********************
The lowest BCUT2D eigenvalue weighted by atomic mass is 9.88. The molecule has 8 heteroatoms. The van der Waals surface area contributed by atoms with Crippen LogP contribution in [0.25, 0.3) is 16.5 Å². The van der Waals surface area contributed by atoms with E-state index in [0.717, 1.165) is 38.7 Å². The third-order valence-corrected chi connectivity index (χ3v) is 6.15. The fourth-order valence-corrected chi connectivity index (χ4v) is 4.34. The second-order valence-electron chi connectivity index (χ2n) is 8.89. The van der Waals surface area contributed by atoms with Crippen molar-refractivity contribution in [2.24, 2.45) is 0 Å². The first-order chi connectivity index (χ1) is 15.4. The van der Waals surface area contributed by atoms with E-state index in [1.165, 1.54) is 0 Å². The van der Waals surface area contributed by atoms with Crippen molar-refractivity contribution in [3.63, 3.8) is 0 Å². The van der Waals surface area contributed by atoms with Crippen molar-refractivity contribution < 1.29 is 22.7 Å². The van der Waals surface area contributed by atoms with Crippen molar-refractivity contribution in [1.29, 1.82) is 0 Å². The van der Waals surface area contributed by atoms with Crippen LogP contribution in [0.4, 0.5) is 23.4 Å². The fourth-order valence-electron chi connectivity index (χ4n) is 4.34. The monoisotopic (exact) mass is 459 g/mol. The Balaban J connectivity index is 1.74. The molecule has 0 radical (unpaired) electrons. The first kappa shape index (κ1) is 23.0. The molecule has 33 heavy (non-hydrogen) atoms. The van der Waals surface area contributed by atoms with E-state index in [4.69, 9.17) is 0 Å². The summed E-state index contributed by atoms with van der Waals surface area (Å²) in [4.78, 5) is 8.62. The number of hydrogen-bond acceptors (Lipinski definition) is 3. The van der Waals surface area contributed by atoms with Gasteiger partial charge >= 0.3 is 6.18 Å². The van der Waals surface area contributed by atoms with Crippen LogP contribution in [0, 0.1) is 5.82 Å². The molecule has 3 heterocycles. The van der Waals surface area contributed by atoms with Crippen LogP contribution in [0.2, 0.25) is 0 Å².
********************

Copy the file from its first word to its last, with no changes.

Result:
The lowest BCUT2D eigenvalue weighted by atomic mass is 9.88. The molecule has 8 heteroatoms. The van der Waals surface area contributed by atoms with Crippen LogP contribution in [0.25, 0.3) is 16.5 Å². The van der Waals surface area contributed by atoms with E-state index in [0.717, 1.165) is 38.7 Å². The third-order valence-corrected chi connectivity index (χ3v) is 6.15. The fourth-order valence-corrected chi connectivity index (χ4v) is 4.34. The second-order valence-electron chi connectivity index (χ2n) is 8.89. The van der Waals surface area contributed by atoms with Crippen molar-refractivity contribution in [2.24, 2.45) is 0 Å². The first-order chi connectivity index (χ1) is 15.4. The van der Waals surface area contributed by atoms with E-state index in [1.165, 1.54) is 0 Å². The van der Waals surface area contributed by atoms with Crippen molar-refractivity contribution in [3.63, 3.8) is 0 Å². The van der Waals surface area contributed by atoms with Crippen molar-refractivity contribution < 1.29 is 22.7 Å². The van der Waals surface area contributed by atoms with Crippen molar-refractivity contribution in [1.29, 1.82) is 0 Å². The van der Waals surface area contributed by atoms with Crippen LogP contribution in [0.4, 0.5) is 23.4 Å². The fourth-order valence-electron chi connectivity index (χ4n) is 4.34. The monoisotopic (exact) mass is 459 g/mol. The Balaban J connectivity index is 1.74. The molecule has 0 radical (unpaired) electrons. The first kappa shape index (κ1) is 23.0. The molecule has 33 heavy (non-hydrogen) atoms. The van der Waals surface area contributed by atoms with E-state index in [4.69, 9.17) is 0 Å². The summed E-state index contributed by atoms with van der Waals surface area (Å²) in [4.78, 5) is 8.62. The number of hydrogen-bond acceptors (Lipinski definition) is 3. The van der Waals surface area contributed by atoms with Gasteiger partial charge >= 0.3 is 6.18 Å². The van der Waals surface area contributed by atoms with Crippen LogP contribution in [0, 0.1) is 5.82 Å². The molecule has 3 heterocycles. The van der Waals surface area contributed by atoms with Crippen LogP contribution in [0.2, 0.25) is 0 Å².